Unfortunately, some of our shared bikes don’t stay this pristine for long.

Dockless bike-sharing has long been touted as the ideal complement, alongside Singapore’s growing public transportation infrastructure, to the country’s bid to be a car-lite nation by 2030. They are affordable, convenient alternatives to the cars that we have become so dependent on.

Shared bikes have only been introduced on our shores in January, but the industry has been growing exponentially ever since. Today, there are at least three significant bike-sharing companies out and about, their brightly coloured bicycles a regular feature in all acres of spaces, from city centres, to neighbourhoods, to the more obscure corners of the country.

This initiative has proven to be especially successful as a first-and-last-mile solution; users typically cycle on one of these bikes from their homes to bus stops and train stations, and then from those stations to their workplaces. However, that these bikes are so convenient also makes them ideal for casual weekend rides. With a long list of substantial benefits that range from convenience to health, it sounds like a match made in heaven for a country that is as landlocked and densely populated as Singapore, right?

Unfortunately, there are two sides to a coin, and where you see genuine appreciation for bike-sharing services, so too, does an undesirable side of human beings emerge.

Just three months later, in April, a disturbing trend was starting to emerge. The neighbourhoods were rife with reports of shared bikes being left strewn in the middle of pathways, hogged in private property, or even stripped of essential parts, like seats and wheels.

As the months roll by, acts like those only became more atrocious. One of the more notable incidents was that of a teenager throwing and trashing an ofo bike. If that wasn’t bizarre enough, get this: in June, yet another teenager was arrested for hurling an ofo bike from the 30th floor of the HDB block that he was living on. Not all culprits are youths who might not have known better – a 47-year-old man with no reported history of mental illness was jailed for nine weeks for committing the same act. To top off the absurdity of it all, an oBike was spotted, almost fully submerged in water, in the canal at Jalan Rajah, just a few weeks ago.

These stories of abuse –albeit less extreme as the aforementioned incidents— are not uncommon. A quick scan around your neighbourhood would probably yield sightings of shared bikes that have either been irresponsibly ditched, damaged, or stripped bare. Mothership’s Belmont Lay, in response to the string of events, wrote: “There’s probably a reason why things are always so expensive in Singapore. Because when it’s free, there will be people who will treat it like shit.” I can understand his sentiments.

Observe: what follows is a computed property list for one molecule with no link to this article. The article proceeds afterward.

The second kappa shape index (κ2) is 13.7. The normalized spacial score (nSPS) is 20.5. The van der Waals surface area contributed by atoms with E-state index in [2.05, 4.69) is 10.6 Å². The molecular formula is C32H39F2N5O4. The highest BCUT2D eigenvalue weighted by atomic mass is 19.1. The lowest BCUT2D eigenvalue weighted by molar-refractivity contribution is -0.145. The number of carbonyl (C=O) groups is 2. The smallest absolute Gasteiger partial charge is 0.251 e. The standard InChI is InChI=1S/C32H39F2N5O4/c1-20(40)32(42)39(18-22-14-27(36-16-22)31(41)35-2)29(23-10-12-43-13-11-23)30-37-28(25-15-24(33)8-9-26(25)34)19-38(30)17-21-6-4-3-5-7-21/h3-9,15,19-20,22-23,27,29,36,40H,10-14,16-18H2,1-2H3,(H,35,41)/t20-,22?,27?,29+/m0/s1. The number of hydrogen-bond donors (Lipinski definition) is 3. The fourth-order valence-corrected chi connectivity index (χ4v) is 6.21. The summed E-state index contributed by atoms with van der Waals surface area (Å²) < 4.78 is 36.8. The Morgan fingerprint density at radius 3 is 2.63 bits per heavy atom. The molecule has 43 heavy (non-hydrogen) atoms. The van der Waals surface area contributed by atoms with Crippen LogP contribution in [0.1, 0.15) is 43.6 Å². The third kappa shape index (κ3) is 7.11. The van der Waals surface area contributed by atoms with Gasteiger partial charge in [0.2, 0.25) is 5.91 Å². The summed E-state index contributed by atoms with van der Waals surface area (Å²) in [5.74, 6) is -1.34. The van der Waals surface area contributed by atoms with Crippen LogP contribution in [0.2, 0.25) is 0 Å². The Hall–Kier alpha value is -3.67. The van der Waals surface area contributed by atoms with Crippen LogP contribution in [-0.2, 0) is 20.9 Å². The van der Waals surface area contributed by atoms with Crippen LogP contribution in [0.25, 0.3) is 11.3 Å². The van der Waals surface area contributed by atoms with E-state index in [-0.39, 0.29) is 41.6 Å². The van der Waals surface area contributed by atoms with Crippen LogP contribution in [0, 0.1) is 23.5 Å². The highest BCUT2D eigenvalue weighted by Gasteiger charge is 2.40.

What’s going on? For years now, the lack of graciousness amongst the Singaporean society has been a concern. In fact, Singa the Lion, our mascot for graciousness, had resigned a few years ago, citing his fatigue as the main reason why. Values like responsibility, patience, kindness, just to name a few, are often found wanting in our actions. I find it absurd that for a modern metropolis, signs on public transportation urging passengers to move in are still required. Perhaps the bike-sharing companies should have paid attention to our rampant situation with supermarket trolleys thrown aside willy-nilly before thinking that a setting up shop here would be a good idea. And, let’s not forget the ongoing war between cyclists and motorists on the right to use our shared roads.

The point is, many of us simply aren’t responsible enough, even with our possessions, and even if we were, it’s because they have been purchased with a substantial amount of money. Shared bikes are dirt cheap, so no one cares about their conditions. This is a stark contrast to the Dutch community for instance, where bikes are properly stowed and maintained, where motorists and cyclists live in harmony; not one vehicle honked at me during my rides in Amsterdam.

Here, I was part of a peloton that was abruptly cut open by a taxi driver in a hurry; here, I have been on the receiving end of dangerous overtakes, despite being as far left to the lane as I possibly could (apparently this is a sign that it’s okay for motorists to pass me with just inches to spare). Call me biased, but this selfish, irresponsible attitude on and off the roads is the main reason why bike sharing may just meet a nasty end in Singapore.

It is often said that when a system fails, it is usually down to the people who run it.

Were ofo et al aware of all these issues? Perhaps; perhaps they overestimated our ability to take good care of their bicycles, or to be gracious enough to think beyond ourselves. But, all I know is that if they were to ever succeed here, something has to change, and it starts with us, unearthing an unpleasant truth that we have kept hidden under the rug for far too long.